SharePoint 2016 IT Preview Released - The Yammer Post Heard Round-the-World
Yesterday the release of a SharePoint 2016 beta was a buzz among SPTechCon attendees in Boston. Among rumors of missing the deployment deadline, the beta release arrived. All the details available are interesting. We’ve been looking at earlier builds internally for a little while, prior to the Preview going live.
For this blog, I will initially focus on the newly published supporting materials and the questions from attendees in my “Slippery Slope of Migration” seminar. First, an Office 365 Network Post announcement on Yammer presented two pieces of collateral to support the IT Preview release. The documents focus on business language to describe and encourage a move to SharePoint 2016. These materials create a checklist of features to directly compare to 2010 or 2013. The documents are:
- SharePoint Server 2016 IT Preview Datasheet
As you can imagine, this is a brief, high-level overview of the features that were released in the 2016 IT Preview. The document is broken into two pages, with sections for Infrastructure (IT Pro), Experiences (Developers) and Compliance (Security). The first page provides a high-level overview equivalent of the 2007/2010 pie charts of SharePoint features, while the second page details the bullets of the first. This information is useful when explaining to your IT department why you need new Virtual Machines to install and test the 2016 Preview release.
- NOTE: The link within the PDF currently does not link to a detailed page of minimum requirements. As far as I understand, the SharePoint 2016 requires Windows Server 2012 R2 and SQL 2014 or 16 with the same amount of resources of 2013.
- SharePoint Server 2016 IT Preview Reviewer Guide
If the data sheet wasn’t enough to convince your IT department, then crack open this guide and you will see the continuation of the same overarching themes of Infrastructure, Experiences and Compliance with much more detail. It’s a well drafted document that really highlights how the SharePoint team has been listening to customer feedback and/or has learned from their experiences with Office 365 in the cloud. Ignore some of the jargon such as “experiences” and “intuitive” and you have the beginning of a good business case.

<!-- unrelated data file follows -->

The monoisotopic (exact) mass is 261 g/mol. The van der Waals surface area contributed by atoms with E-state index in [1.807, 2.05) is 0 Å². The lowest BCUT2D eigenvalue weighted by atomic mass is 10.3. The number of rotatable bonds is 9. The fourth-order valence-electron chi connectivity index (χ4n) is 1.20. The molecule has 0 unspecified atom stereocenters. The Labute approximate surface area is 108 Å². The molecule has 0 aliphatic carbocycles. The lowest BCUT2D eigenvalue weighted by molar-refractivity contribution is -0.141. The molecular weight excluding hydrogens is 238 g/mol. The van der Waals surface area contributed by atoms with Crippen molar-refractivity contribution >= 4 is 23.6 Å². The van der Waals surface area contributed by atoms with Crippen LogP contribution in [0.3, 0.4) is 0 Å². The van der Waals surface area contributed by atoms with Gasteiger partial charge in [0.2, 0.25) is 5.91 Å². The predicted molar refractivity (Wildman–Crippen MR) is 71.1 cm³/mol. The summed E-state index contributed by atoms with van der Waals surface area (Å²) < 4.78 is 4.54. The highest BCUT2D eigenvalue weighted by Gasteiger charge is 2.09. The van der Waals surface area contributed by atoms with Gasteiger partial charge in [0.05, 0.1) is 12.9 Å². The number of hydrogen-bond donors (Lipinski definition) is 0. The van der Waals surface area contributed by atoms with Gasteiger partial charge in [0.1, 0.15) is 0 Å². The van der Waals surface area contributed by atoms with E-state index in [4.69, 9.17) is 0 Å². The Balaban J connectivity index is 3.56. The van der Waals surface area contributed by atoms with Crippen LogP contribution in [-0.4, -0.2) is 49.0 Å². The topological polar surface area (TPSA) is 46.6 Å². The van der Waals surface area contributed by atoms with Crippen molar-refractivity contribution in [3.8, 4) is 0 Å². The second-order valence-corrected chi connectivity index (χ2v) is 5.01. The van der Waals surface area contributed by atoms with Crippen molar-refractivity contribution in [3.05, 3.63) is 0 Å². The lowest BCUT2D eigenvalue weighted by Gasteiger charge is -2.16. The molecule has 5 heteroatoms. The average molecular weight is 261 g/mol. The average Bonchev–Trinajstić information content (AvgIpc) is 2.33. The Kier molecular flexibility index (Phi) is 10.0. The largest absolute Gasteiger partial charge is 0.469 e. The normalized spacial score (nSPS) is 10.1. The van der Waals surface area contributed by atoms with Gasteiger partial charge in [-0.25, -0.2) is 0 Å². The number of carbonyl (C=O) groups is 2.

Now we come to the discussion between Jill Hannemann and I with our attendees at SPTechCon yesterday afternoon. A vast majority of IT Pros in attendance are moving from 2010 to 2013, with a few moving to the cloud, and a tiny fraction already waiting for 2016. So naturally, during the hours of our tutorial, several of the attendees started to ask, “Should I wait for 2016?” As the technologist who loves shiny new things, I am tempted to say yes. However, even with our preview of 2016 it’s too early to make a recommendation, but I have to admit things are looking rosy. Here are some things to consider when deciding to move to 2013 now or wait for 2016:
- What’s the actual timeframe for SharePoint 2016 Release to Market (RTM) compared to your desired upgrade and/or budget availability?
- Really good news – SharePoint 2016 looks like 2013 so you do not have to train your users all over again
- Are you, or will you soon be, a hybrid organization using both Office 365 and SharePoint on-premises?
- Is it worth waiting for SharePoint 2016 no-downtime rolling upgrades?
Armed with the new collateral from Microsoft and a first round of considerations, I believe SharePoint 2016 will be the place to leap to in late 2016 or early 2017. They’ve heard and felt the pain of supporting their own SharePoint deployment, and are attempting to apply the experience gained from operating Office 365 to our own on-premises environments. Put in the requests for VMs now, you’ll want to start kicking the tires soon.
Adam is a Group Program Manager of Secure Collaboration at Exostar and a Microsoft MVP advocating for collaboration by connecting business needs with the right technology. Prior to Exostar, Adam was a Product Manager for Migration at a market leading ISV and a Practice Lead for Office 365 in a cutting-edge Microsoft Consulting firm. Over the last decade Adam has been responsible for moving customers to the cloud, designing and implementing information architecture (SharePoint Farm and content) and increasing user adoption. Adam is an ongoing member of the SharePoint Saturday DC coordinating committee and active speaker at many national events.